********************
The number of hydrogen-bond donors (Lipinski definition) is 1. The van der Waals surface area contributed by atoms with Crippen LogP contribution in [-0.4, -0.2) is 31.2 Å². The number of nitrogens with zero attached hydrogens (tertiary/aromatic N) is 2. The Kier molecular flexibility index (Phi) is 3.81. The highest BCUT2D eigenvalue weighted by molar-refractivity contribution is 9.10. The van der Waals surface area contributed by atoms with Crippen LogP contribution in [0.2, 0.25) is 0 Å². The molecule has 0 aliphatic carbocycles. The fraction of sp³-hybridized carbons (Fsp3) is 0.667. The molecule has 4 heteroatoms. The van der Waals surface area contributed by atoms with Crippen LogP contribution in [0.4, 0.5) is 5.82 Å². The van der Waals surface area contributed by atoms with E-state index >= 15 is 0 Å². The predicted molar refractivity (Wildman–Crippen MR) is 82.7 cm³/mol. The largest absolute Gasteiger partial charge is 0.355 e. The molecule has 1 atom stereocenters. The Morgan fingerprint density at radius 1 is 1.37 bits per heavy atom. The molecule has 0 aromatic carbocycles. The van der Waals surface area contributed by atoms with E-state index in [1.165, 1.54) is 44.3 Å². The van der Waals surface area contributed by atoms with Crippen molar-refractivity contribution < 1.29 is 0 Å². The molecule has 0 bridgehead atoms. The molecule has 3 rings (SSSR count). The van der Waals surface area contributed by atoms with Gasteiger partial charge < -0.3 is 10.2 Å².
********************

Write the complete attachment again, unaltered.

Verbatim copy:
The number of hydrogen-bond donors (Lipinski definition) is 1. The van der Waals surface area contributed by atoms with Crippen LogP contribution in [-0.4, -0.2) is 31.2 Å². The number of nitrogens with zero attached hydrogens (tertiary/aromatic N) is 2. The Kier molecular flexibility index (Phi) is 3.81. The highest BCUT2D eigenvalue weighted by molar-refractivity contribution is 9.10. The van der Waals surface area contributed by atoms with Crippen LogP contribution in [0.2, 0.25) is 0 Å². The molecule has 0 aliphatic carbocycles. The fraction of sp³-hybridized carbons (Fsp3) is 0.667. The molecule has 4 heteroatoms. The van der Waals surface area contributed by atoms with Crippen LogP contribution in [0.4, 0.5) is 5.82 Å². The van der Waals surface area contributed by atoms with E-state index >= 15 is 0 Å². The predicted molar refractivity (Wildman–Crippen MR) is 82.7 cm³/mol. The largest absolute Gasteiger partial charge is 0.355 e. The molecule has 1 atom stereocenters. The Morgan fingerprint density at radius 1 is 1.37 bits per heavy atom. The molecule has 0 aromatic carbocycles. The van der Waals surface area contributed by atoms with E-state index in [1.165, 1.54) is 44.3 Å². The van der Waals surface area contributed by atoms with Crippen molar-refractivity contribution < 1.29 is 0 Å². The molecule has 0 bridgehead atoms. The molecule has 3 rings (SSSR count). The van der Waals surface area contributed by atoms with Gasteiger partial charge < -0.3 is 10.2 Å².